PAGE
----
Similarly, despite bureaucrats at Colombia attempting to fatally restrict the movie’s budget, and in the face of all manner of other challenges, Terry Gilliam nevertheless created something wonderful – through sheer force of will, creativity, and with a few friends. But the bureaucrats got the last laugh, as a political change within Colombia resulted in the movie being given such a limited release it could not possibly succeed, effectively assassinating it.

In the film, with one final, surreally creative twist, the Baron nonetheless declares victory. In the documentary accompanying the movie on DVD, Gilliam feels that this resonates with real life still further: despite everything, the movie is everything he wanted it to be, and it lives on with home releases; this represents his final victory.

(On the subject of Terry Gilliam, the parallel between Doctor Parnassus peddling incredible things to an unengaged modern audience and Gilliam’s late career is almost too overt to mention here).

 

The Wachoswki’s Speed Racer as a triumph of Art over Commerce

Speed Racer is my favourite movie. It’s utterly ridiculous and visually stunning, which I find an irresistible combination. This quote from the Ain’t It Cool review explains that a little better:

You know how sometimes you see a trailer for a film like THE FIFTH ELEMENT, and they show you all this eye candy and it looks like the whole film is full of that? And then you see the film and it’s actually about 10% crazy eye candy and the rest looks like a regular movie? Well, that ain’t SPEED RACER. Every single image in this film is outrageous, hyperreal, and color-saturated, and at first, it’s sort of a shock to the system. But by about 15 minutes in, your eyes get used to it, and suddenly the entire palate becomes sort of beautiful.

But it’s more than that – in Adam Saltsman’s Vanquish retrospective he draws a parallel between that underrated video game and Speed Racer, and sums up this other brilliant property of the film:

In SPEED RACER, time is completely relative; a viscous fluid, the passage of which, like our place in the chronology and memories of the characters, is utterly dependent on the story, rather than linearity, or even cinematic tradition. Time and space shift according to the needs of the narrative and cinematography, but in a way that is intimidatingly holistic and with a degree of confidence that would be unnerving if it wasn’t so thoroughly saturated with real human love.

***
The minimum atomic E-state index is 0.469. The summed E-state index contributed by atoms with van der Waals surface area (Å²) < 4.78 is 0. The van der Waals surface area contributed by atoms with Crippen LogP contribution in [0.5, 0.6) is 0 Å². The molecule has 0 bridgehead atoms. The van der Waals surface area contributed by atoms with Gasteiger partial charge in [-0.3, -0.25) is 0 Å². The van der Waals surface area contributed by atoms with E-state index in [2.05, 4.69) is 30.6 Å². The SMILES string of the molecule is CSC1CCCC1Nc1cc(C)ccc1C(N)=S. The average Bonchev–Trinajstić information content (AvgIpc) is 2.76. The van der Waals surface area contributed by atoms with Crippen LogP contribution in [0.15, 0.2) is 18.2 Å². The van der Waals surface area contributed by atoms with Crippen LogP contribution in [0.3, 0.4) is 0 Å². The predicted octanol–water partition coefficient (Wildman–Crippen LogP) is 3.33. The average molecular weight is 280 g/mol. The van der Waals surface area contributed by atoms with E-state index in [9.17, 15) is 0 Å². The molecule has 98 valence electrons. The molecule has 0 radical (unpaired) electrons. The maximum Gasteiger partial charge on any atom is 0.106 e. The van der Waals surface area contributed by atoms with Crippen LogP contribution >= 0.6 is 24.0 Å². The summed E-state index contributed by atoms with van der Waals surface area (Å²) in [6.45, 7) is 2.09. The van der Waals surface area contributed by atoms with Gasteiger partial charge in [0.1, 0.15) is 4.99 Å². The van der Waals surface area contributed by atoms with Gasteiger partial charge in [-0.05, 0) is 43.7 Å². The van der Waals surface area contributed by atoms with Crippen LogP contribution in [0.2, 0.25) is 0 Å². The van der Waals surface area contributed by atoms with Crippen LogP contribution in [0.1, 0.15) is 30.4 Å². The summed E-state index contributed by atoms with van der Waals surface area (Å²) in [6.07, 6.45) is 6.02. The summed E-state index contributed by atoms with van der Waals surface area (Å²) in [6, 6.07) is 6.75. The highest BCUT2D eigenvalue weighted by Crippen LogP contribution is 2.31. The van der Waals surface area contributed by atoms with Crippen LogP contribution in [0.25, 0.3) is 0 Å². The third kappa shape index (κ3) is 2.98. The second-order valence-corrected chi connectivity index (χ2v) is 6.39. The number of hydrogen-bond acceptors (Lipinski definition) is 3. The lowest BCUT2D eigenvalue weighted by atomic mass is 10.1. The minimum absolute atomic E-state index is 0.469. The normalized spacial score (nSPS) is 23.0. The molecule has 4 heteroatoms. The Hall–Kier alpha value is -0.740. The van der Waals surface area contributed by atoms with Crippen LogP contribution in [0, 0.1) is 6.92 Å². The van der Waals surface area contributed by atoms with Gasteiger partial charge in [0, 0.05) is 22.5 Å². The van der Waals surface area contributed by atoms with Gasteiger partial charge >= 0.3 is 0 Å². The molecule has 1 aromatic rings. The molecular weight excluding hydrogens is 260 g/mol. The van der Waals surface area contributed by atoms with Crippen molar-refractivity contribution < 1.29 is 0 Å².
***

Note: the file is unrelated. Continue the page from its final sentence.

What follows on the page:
Anyway, to get back to the point, and what really cements the movie’s place at the top of my all-time-favourite list, is Chris Stangl’s observation that it is essentially a metaphor for its own creation:

Because Speed Racer is about something; about something moving and important […] Speed Racer is about art and commerce, though the stand-ins are racing-constantly-compared-to-art and patronage in the form of corporate driver sponsorship, with Speed Racer as a virtuoso whose work in content and form reduces crowds to tears of ecstacy. It’s about accepting that your art exists in a commercial sphere, that money and power are in the balance, from sponsor on down to spectator… but the artist needs to do what the artist does, and ignore all that. Listen to what the car needs. When you turn in something bizarre and startling, garish and strange — even when it gets upsetting and your mom has to look away — as long as you drove as hard as you could, you did your goddamn job […] The Wachowskis are encouraging artists who can’t help but make the weird new things they make, to be bold, proud. When it’s in your blood, you have no choice anyhow.

The fact that the film proved to be a financial disaster makes this message all the more poignant for me.

- Tim Mannveille tweets as @metatim and writes more about films on his personal blog

 

Things 133: Overreacting, audio history of sampling, internet vs time, meta-meta-analysis

Comics – Overreacting

Jemma Salume has an excellent series of comics about overreacting to things (and also learning to cook, and dating). They’re compact and hyperbolic, which is how I like my comics, and also how I like my toy universe model geometries, hahaha.

Music – Raiding the 20th Century
This remains my favourite mix, and with the ten-year anniversary upon us I was surprised to realise I had never put it in Things.

In 2004, DJ Food (aka Strictly Kev) made a 40-minute mix for XFM chronicling the history of ‘cut-up’ (essentially sample-based) music which he called ‘Raiding the 20th Century’. Shortly afterwards he read Paul Morley’s book ‘Words and Music’ which did much the same thing and covered much of the same material. Paul Morley also coined the phrase ‘Raiding the 20th Century’ twenty years earlier. Taking note of this big flashing fate-arrow, they got together, recorded Paul reading key parts of the book, and created a new hour-long mix of the material.

The mp3 is available over on archive.org, the track listing is here, and you can go ahead and listen to it right here:

It’s about 20 minutes before the ‘history’ really starts, and while Morley’s commentary then explains and introduces many of the tracks and samples, many more are used without comment. Over the years, as I learn more about music history, more and more of them are making sense, which is very satisfying. As one of the samples used states: “every time you listen to this recording, something will happen.”

Links – Time and the Internet
As we build up an ever larger historical archive of material online, the date something was originally published becomes more important, and something we’ll need to become more aware of (assuming we avoid internet decay).